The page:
Wednesday, 21 May 2008

Slow weekend in Gitarama

May 17th-18th

Well, I had intended to be away travelling somewhere this weekend, but things don’t always work out as you intend! The original idea was for Soraya and I to travel East to Épi’s and see what her school at Gishanda looks like. But a combination of Épi not answering her phone and Soraya dithering till the last minute meant that in the end Soraya met Épi in Kigali while I was busy training teachers at Mushushiro and they went and did their own thing while I was left behind!

So I spend Saturday morning working on my statistics presentation. It’s now completely different from the one Mans did for his district; it contains 20-odd photos to illustrate points and a lot of colourful charts. I think it looks good; I just hope I haven’t made any obvious clangers so that the primary heads can pick holes in one little part and then dismiss the whole thing!

In the afternoon both Tom and I are at a loose end, so we go to watch Muhanga play football in the big stadium. Muhanga is a newly formed team; they are in the second division (you mean that Rwandan boasts two divisions….!), but it is free admission. Of course, we’re the only muzungus in the stadium and for a lot of the street children who gather to watch the free entertainment we are more of an interest than the game. They crowd around us, backs to the game, oblivious of all the fouls and showing off on the pitch, and just stand and stare at us for minutes at a time. I can swear I see fleas jumping on one little lad…..

Another bunch of youths are high on sorghum beer or something stronger; they have a drum and are whistling, banging the drum and blowing on trumpets continuously. The sun comes out and it gets very hot; we are in the part of the stadium without shade. Muhanga wins eventually; there’s a big crowd and they all go wild as if the team had won the cup. There’s a sending off, fouls aplenty and in the dying couple of minutes all the players are hamming it up and doing their party pieces for the crowd.

After the game we go for a leisurely beer and then home to cook a meal. Unfortunately, at the flat we discover that the power’s gone off in our building, and because it’s a Saturday we’ll be without power or lights the whole weekend. This keeps on happening and it wrecks the weekend. If we knew we were going to be without power we would organise our time around it, but the cuts just seem random – there’s been no storm lately to cause problems.

So we go out to eat at Delta and have the best “omelette spéciale” since we arrived. Piping hot, big, and with loads of meat in it. It takes a long time to arrive, but it’s worth the wait. There’s been a big wedding reception at delta during the afternoon and we’re wondering if some of the meat is left over from that…..

It’s early to bed because we’ve no lights to read by.

On Sunday morning we go down to Tom’s office before church and get in a solid session on the internet. This is very welcome – emails read, blogs sent, even some pictures posted. Church is much the same as always, but fortunately it finishes early and we get in another hour on line before lunchtime. I’ve been able to post a lot of pictures including all my Shyogwe photos, and re-send them in an email to Holland. So there’s some good coming out of this weekend at last!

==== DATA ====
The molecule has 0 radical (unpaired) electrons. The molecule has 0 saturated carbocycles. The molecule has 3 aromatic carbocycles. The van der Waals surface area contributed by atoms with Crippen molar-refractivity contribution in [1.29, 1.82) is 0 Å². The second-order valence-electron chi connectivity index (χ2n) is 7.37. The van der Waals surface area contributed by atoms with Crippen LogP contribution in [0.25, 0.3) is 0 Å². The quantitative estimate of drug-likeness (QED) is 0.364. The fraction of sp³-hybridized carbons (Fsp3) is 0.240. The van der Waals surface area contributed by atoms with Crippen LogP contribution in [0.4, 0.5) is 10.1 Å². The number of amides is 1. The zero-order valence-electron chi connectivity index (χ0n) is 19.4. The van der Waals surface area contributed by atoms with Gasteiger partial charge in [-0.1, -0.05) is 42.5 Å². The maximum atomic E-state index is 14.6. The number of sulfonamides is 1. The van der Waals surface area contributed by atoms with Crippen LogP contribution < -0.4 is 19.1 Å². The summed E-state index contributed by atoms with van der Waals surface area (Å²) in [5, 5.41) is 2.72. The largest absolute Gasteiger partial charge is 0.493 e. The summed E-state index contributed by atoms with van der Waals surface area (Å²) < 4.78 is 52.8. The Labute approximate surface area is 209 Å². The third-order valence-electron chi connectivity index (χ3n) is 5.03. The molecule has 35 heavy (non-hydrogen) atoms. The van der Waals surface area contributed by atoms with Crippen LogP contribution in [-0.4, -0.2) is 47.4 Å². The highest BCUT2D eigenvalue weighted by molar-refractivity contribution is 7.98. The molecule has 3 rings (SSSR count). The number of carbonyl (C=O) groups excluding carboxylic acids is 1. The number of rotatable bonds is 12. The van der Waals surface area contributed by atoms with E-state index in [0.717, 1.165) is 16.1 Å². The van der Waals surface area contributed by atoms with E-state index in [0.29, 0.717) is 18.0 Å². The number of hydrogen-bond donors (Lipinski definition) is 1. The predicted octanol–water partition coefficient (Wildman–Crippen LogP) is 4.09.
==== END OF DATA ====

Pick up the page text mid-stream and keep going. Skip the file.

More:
In the afternoon I try making pizzas using our oven. The topping works perfectly – a lovely base made from shallots, garlic, tomatoes, peppers, and covered in cheese – but something’s very wrong with the dough. It rises with the yeast, but not enough. I think I’ve got my quantities all wrong, but I can’t work out how. The flour, too, is very heavy wholemeal. It’s edible, but only with a lot of dedication. Definitely a case of back to the drawing board. The oven, though, seems to work well – it gets extremely hot and doesn’t burn through the bottom of the pan.

In the evening we go out to “Tranquillité”; this is becoming something of a ritual. We have Karen, Ulrika, Karen’s two profoundly deaf guests, and not just Christi but all her family who have just arrived from the states. Parents, sister and brother.

They’ve only been in Rwanda two days and already the parents have had stomach bugs! They’ve hired a matata to get them and all their luggage from Kigali to Gitarama – interesting idea. Makes me start thinking again about the logistical side of Teresa and co arriving here in July.

Once again we’re early to bed and I’m completely asleep when Teresa rings. Oh dear, tales of woe from home and I feel completely guilty that I’m not back in England being more supportive. I think the absolute worst thing about being abroad is if there’s a problem back home which can’t easily be resolved. It’s not the practical things that are the issue – you can always find someone and pay them to fix the plumbing etc; it’s the relationships and long-term work related things which don’t lend themselves to quick fixes which cause so much angst.

So I can’t just down tools and rush home, and even if I did I can’t solve most of the problems in a short time; I just have to be supportive from a distance and sympathetic and hope to God everything sorts out before the summer.

Best thing about today – good session on the internet and catching up on myself

Worst thing about today – lack of power in the flat; lack of power to help sort things out at home!

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